Improving Particulate Matter Source Apportionment for Health Studies: A Trained Receptor Modeling Approach with Sensitivity, Uncertainty and Spatial AnalysesEPA Grant Number: R833866
Title: Improving Particulate Matter Source Apportionment for Health Studies: A Trained Receptor Modeling Approach with Sensitivity, Uncertainty and Spatial Analyses
Investigators: Russell, Armistead G. , Klein, Mitchel , Marmur, Amit , Mulholland, James , Sarnat, Stefanie Ebelt , Sarnat, Jeremy , Tolbert, Paige
Institution: Duke University , Emory University
EPA Project Officer: Ilacqua, Vito
Project Period: December 1, 2008 through November 30, 2012 (Extended to November 30, 2013)
Project Amount: $899,956
RFA: Innovative Approaches to Particulate Matter Health, Composition, and Source Questions (2007) RFA Text | Recipients Lists
Research Category: Health Effects , Particulate Matter , Air
A flexible and extensible approach to conducting particulate matter (PM) source apportionment (SA) analyses for health investigations and air quality management is proposed for development. The proposed work takes advantage of the unique air quality and health data available in the study regions (Atlanta and St. Louis) and the extensive SA and epidemiologic analyses already conducted and underway. Several limitations and fundamental problems associated with various SA approaches have been identified in previous work by this research team. Here, the goal is to develop a SA modeling approach that can be generally applied for epidemiologic assessment and advanced air quality management, and that will provide quantitative estimates of sensitivities and uncertainties propagated from SA inputs to health association assessments. The method utilizes generally available techniques, and would be readily applied by other groups and agencies.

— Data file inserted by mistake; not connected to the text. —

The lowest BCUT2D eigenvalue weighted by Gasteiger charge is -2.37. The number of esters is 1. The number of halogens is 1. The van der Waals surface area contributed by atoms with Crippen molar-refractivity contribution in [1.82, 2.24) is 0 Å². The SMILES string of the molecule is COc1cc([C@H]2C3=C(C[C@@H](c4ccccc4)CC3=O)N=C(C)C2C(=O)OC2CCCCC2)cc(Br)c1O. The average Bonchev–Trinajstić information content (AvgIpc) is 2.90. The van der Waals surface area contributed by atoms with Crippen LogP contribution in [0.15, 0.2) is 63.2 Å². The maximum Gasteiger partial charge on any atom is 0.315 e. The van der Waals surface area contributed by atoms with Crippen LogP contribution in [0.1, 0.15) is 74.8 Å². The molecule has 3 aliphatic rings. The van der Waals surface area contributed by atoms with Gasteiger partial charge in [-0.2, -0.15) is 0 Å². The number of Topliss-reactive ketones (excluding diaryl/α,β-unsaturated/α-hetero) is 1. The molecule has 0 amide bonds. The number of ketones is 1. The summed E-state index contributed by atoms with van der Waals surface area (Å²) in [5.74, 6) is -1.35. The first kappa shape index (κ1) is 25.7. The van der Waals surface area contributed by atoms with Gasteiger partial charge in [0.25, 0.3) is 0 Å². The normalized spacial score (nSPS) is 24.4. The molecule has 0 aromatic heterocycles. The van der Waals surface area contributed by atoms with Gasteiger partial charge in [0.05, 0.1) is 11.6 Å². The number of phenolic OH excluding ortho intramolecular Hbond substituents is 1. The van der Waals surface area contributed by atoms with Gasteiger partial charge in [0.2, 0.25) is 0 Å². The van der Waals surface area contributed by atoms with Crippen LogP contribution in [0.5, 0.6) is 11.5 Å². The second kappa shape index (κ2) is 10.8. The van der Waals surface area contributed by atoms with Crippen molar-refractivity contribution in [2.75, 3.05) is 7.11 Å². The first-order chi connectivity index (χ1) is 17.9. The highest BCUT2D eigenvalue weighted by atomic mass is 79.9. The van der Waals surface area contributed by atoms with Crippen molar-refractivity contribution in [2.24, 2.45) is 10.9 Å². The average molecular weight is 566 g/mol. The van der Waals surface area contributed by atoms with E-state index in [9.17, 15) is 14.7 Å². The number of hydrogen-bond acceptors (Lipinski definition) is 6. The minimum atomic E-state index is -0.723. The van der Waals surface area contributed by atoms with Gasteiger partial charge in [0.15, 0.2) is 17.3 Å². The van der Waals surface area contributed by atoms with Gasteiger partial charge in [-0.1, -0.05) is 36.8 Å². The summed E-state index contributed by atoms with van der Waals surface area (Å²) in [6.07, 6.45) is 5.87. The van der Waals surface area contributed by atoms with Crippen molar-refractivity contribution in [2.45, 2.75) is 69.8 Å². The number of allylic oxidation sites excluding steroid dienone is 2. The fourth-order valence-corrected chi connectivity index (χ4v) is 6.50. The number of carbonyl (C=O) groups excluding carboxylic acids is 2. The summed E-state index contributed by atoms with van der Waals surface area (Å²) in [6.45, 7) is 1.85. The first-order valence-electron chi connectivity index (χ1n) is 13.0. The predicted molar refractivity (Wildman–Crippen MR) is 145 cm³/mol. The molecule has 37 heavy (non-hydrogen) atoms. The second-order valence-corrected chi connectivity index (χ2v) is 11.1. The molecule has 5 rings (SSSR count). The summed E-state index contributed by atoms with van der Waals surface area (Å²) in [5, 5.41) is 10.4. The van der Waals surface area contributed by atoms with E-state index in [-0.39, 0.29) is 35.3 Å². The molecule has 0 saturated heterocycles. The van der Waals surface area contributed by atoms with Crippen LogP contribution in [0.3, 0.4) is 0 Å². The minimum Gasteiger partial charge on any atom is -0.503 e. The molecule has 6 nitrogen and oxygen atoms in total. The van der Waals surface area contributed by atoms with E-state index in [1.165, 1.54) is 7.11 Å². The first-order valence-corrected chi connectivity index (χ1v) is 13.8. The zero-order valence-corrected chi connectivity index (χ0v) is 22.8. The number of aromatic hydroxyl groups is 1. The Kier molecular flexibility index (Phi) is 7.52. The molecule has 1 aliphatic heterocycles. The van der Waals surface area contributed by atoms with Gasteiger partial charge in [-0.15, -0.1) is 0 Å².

A “trained” receptor-based SA approach will be developed using ensemble results from a variety of methods. A reference SA time series of source impacts will be compiled from application of multiple methods over a one-year time period, and then used to optimize a chemical mass balance SA approach. Characterization of temporal source variability will be assessed to develop a filter to retain the original temporal characteristics. Uncertainties and sensitivities will be quantified in the processing. The procedure will then be applied to a long term (10-yr) daily data set from Atlanta, as well as to data sets from an Atlanta STN monitor to demonstrate applicability to widely available data, a rural monitor to assess urban-to-rural differences, and to St. Louis data to demonstrate applicability to other cities. Output will be used in time-series epidemiologic analyses of acute health effects in both Atlanta and St. Louis.
An approach for conducting PM source apportionment will be developed, tested, and applied that directly addresses limitations in current SA methods, in particular variability, biases, and intensive resource requirements. Uncertainties in SA results and sensitivities to SA inputs will be used to assess uncertainties and sensitivities in epidemiologic results. Epidemiologic analyses using the improved approach over an extended period will have increased power and resolution over past studies. This research will provide a more stable and accurate SA methodology for use by other air quality and health researchers as well as environmental policy makers. Further, the development of a year-long, national-level, emissions model-based, daily SA, and an ensemble SA will also be useful to researchers and planners.
Publications and Presentations:Publications have been submitted on this project: View all 17 publications for this project
Journal Articles:Journal Articles have been submitted on this project: View all 7 journal articles for this project
Supplemental Keywords:health effects, human health, epidemiology, exposure, risk, chemicals, public policy, modeling, air quality modeling, air quality analysis, aerosol, particulates, PM2.5, source characterization, mobile sources, Georgia, GA, Southeast,
Progress and Final Reports:2009 Progress Report
2010 Progress Report
2011 Progress Report
2012 Progress Report